If PR was of arbitrary application, then debate should have shown up the fact. It should have become evident that differences of method were not important. That being the case, any differences of opinion that persisted would owe only to the clash of egos. But it appears they did not trust people, in general, to attempt to reasonably settle the issue.

This left parliament to parley the issue, where in fact there is remarkably little freedom of opinion on electoral reform or on most other issues that the party whips take an interest in -- almost everything.

Different kinds of proportional elections will elect different personnel, tho they all ensure more seats for small parties. Party list systems can slip unpopular candidates into parliament. Moreover, lists dont rest on any agreed basis of how party proportional they should be. And that arbitrariness is an invitation to the power politics of bending the electoral rules to get the best result for the ruling group. This happened in Britain, without PR. But the reformers are doing nothing to change rule-bending opportunism. They are only adding to the repertoire of convenient fixes for competing politicians to get or keep themselves in power.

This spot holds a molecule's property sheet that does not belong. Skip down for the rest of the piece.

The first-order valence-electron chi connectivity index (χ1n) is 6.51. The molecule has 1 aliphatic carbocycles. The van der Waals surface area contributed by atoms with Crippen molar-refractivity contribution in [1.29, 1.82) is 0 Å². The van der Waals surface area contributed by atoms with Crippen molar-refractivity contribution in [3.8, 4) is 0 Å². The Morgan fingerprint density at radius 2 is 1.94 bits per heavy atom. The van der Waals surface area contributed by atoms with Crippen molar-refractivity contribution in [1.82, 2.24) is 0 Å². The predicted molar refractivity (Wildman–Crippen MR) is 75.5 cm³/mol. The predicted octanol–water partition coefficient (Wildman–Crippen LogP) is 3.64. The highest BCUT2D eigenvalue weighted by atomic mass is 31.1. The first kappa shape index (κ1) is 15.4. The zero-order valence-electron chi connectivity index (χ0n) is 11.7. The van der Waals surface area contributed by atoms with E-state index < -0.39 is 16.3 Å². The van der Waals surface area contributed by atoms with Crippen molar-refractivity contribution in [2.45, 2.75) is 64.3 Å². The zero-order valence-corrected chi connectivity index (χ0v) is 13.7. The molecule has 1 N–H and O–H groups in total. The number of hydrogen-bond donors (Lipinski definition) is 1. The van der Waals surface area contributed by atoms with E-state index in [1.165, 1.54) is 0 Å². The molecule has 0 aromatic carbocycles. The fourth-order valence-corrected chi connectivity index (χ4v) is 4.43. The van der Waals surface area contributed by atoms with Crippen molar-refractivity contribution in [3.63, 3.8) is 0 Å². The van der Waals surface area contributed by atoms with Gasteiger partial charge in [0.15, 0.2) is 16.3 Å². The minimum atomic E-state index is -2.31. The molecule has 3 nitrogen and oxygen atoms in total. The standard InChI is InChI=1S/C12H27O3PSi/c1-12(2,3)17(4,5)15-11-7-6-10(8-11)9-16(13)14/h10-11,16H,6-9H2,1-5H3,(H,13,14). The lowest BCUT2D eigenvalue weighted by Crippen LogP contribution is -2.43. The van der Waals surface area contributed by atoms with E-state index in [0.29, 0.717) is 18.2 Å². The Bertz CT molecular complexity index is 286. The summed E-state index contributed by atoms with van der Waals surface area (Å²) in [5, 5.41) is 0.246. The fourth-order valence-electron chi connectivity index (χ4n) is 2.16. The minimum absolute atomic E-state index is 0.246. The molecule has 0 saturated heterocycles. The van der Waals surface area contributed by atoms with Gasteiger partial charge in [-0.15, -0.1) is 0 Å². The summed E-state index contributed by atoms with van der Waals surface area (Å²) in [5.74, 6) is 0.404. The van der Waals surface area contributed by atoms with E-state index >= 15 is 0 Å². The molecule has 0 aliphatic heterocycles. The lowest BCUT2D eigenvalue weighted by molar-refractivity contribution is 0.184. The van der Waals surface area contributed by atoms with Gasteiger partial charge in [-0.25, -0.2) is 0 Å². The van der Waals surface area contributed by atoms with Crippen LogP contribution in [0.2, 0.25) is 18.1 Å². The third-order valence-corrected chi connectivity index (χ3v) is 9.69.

In grasping at a proportional principle, most influential reformers lost sight of democratic principle and the need to know its true application. Suppressing differences on proportional methods is not the way to find it.

Why do we never learn anything from history? Well, as I have tried to show in the case of electoral reform, because of a war games politics that tells the public just so much as it needs to know to serve the interests of factions, and not the public interest. This involves various means of censoring free enquiry into what those factions or parties dont want to know themselves, much less let anyone else know: that their particular cause may not coincide with the common cause, the well-being of society, or indeed, the eco-system, in which the parts really matter to each other.